Gentleman Jerome had found something so irresistibly erotic about the proceeding he simply couldn't help himself!
Judge David Nelson told Ms. Sack to finish her comments, but the prosecutor was so discombobulated she could only stammer. I imagined her arriving at home that afternoon. "How was your day, honey?" Well, I, ah, something happened and, er, please stop talking and open the Parducci Jug Red."
Rhoades for the defense took advantage of Ms. Sack’s discomfiture to suggest that there was no proof any of the kiddies or grandparents had seen what his client was doing and, also, Ms. Psara had had to walk over there before she got the proverbial eye-full.
Judge Nelson apparently found the matter perplexing. He'd need some time to sort things out, but odds are that Gentleman Jerome will soon be back at home in Alex Thomas Plaza.
* * *
Across the hall Judge Ann Moorman was sending a docket full of failed probationers to their punishment. Would they have to go stand in the corner at Low Gap…? No, not even that because the jail is full of overflow from the prisons with no room for our everyday fuck-ups.
“One more chance, your honor? How about one more chance?”
“Okay, over the objections of the District Attorney and the Probation Department [since the prison will only send him right back, anyway], I’ll grant another term of probation. But you must apologize to your probation officer, however. I can’t order him to supervise the unsupervisable — understand?”
“Oh, yes, fully — I fully understand [tee-hee-hee]…”
The cop who busted this guy and had come to see him sentenced after blowing off a dozen chances to go straight, sighed, and perhaps said to himself, "Talk about rolling rocks up hills...."
“What about Jacob Breuner?”
“Yes, your honor, Carly Dolan of the public Defender’s office for Mr. Breuner who is present and in custody.”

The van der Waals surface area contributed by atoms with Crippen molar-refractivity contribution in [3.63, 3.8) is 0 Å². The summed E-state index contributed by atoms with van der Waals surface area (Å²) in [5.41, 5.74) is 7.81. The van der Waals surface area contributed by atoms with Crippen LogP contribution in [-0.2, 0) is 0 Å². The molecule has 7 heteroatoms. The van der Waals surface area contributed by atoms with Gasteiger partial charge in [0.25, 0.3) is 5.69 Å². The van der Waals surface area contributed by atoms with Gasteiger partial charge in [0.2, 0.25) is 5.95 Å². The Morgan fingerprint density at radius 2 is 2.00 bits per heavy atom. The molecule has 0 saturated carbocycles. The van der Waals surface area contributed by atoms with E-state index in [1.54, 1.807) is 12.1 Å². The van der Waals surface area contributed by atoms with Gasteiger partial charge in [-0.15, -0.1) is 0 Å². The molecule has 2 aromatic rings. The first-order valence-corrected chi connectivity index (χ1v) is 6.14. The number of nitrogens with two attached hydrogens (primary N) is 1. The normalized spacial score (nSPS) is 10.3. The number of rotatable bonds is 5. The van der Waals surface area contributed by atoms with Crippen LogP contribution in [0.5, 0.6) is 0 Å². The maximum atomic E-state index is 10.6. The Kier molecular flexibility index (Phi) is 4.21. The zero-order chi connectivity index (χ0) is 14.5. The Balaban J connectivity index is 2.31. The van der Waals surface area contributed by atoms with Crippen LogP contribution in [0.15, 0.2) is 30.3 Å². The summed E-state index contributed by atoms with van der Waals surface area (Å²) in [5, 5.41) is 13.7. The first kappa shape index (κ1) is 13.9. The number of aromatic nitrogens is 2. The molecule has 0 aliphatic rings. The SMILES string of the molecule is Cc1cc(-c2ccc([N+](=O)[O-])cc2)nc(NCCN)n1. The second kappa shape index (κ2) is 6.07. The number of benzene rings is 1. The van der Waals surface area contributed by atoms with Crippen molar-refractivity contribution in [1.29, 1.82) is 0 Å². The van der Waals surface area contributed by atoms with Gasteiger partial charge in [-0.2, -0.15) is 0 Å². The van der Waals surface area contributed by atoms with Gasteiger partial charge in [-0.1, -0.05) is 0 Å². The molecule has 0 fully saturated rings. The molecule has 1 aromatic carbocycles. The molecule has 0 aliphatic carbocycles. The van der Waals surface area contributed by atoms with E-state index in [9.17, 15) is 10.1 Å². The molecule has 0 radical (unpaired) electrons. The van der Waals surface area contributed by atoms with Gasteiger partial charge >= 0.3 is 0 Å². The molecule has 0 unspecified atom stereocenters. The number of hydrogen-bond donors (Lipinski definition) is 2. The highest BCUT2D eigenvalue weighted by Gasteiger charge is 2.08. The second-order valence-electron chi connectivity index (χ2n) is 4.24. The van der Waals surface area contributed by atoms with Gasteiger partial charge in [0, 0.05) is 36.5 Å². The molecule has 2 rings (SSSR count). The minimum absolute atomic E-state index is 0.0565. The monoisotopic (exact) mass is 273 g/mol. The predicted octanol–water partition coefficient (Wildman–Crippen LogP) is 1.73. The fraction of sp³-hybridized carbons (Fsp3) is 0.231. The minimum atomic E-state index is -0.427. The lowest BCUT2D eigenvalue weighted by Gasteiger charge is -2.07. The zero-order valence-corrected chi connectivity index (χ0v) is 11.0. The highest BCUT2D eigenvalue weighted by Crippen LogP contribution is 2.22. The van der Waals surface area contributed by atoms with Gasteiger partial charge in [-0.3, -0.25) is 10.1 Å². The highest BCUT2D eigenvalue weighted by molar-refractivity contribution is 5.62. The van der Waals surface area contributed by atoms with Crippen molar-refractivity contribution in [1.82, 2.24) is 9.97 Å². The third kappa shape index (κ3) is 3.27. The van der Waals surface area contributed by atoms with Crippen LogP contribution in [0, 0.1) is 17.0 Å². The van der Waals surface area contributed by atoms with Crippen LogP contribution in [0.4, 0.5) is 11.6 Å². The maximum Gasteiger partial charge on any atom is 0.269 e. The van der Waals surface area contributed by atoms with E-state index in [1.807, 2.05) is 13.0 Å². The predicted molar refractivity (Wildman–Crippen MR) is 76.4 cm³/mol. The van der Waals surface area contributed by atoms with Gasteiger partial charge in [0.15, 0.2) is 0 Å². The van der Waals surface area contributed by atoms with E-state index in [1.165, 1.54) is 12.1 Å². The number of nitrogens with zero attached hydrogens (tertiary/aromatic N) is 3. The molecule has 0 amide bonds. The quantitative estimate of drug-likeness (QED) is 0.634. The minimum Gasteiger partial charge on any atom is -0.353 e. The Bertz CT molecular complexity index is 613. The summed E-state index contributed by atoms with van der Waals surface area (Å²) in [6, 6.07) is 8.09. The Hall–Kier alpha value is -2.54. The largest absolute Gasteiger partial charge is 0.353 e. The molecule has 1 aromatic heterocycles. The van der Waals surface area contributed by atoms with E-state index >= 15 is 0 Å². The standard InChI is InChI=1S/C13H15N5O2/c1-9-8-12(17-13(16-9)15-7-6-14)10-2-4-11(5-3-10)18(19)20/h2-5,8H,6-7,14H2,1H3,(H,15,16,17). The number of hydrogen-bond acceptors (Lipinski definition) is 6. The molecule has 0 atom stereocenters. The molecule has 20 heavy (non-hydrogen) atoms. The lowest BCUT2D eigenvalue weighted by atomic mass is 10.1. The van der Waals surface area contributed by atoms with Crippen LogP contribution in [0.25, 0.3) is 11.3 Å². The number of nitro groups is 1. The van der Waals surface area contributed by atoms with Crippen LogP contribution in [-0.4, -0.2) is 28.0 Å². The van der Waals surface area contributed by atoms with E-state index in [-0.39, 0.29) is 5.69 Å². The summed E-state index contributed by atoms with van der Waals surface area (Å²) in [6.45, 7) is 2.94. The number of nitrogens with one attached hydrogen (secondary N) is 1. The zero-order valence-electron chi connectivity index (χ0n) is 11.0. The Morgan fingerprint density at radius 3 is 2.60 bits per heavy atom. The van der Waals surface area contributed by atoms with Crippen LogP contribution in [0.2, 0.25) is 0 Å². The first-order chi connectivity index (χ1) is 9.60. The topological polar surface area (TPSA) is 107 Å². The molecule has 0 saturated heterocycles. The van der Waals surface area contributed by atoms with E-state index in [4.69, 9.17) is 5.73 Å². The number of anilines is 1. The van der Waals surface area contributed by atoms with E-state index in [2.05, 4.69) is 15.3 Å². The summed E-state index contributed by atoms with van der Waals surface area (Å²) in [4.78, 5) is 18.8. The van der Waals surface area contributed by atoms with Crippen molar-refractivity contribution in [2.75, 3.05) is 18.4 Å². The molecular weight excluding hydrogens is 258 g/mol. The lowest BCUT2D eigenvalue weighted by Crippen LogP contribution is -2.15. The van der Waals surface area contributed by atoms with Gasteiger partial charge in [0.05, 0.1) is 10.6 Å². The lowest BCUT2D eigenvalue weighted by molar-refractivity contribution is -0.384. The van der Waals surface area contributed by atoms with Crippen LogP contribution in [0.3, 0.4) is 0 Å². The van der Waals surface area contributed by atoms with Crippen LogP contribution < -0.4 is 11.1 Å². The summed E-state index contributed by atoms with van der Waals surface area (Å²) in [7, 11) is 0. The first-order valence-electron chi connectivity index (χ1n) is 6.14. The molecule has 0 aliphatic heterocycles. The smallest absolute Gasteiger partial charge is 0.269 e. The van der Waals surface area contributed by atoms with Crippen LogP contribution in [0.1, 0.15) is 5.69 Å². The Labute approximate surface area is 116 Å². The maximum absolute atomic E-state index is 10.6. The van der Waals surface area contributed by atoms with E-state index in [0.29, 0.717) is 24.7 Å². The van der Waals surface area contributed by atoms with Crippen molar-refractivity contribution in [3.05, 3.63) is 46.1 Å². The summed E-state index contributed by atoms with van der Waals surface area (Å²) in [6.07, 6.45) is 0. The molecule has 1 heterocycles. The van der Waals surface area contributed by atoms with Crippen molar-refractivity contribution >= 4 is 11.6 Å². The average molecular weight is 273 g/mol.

“Luke Oakley for the People.”
“Are we ready to proceed?”
“Yes, your honor, the People call Officer Shelly Wilson of the CHP.”
“Do you solemnly swear to tell the truth, the whole truth, and nothing but the truth under penalty of perjury?”
“Officer Wilson, where do you work?”
“For the California Highway Patrol, at the Ukiah Branch.”
“Were you on duty on or about June 5th at approximately 7pm?”
“Yes, I was dispatched to see about a disabled vehicle on Highway 101 north of Uva Drive.”
“What, if anything, did you see when you got there?”
“There were four gentlemen in and around a white Ford Mustang. One of them said the problem was a dead battery and that someone was supposed to came back and give them a jump. It was in a bad location, so we — a Mendocino County Sheriff’s deputy came in for back up — and we decided the vehicle would have to be towed. The deputy asked if there was any contraband or weapons in the vehicle and the defendant, Mr. Breuner, said there was a rifle in the trunk.”
“Yes, there was a rifle an AR-15 [assault rifle, like the one used in the Orlando and San Bernardino massacres] in a back pack.”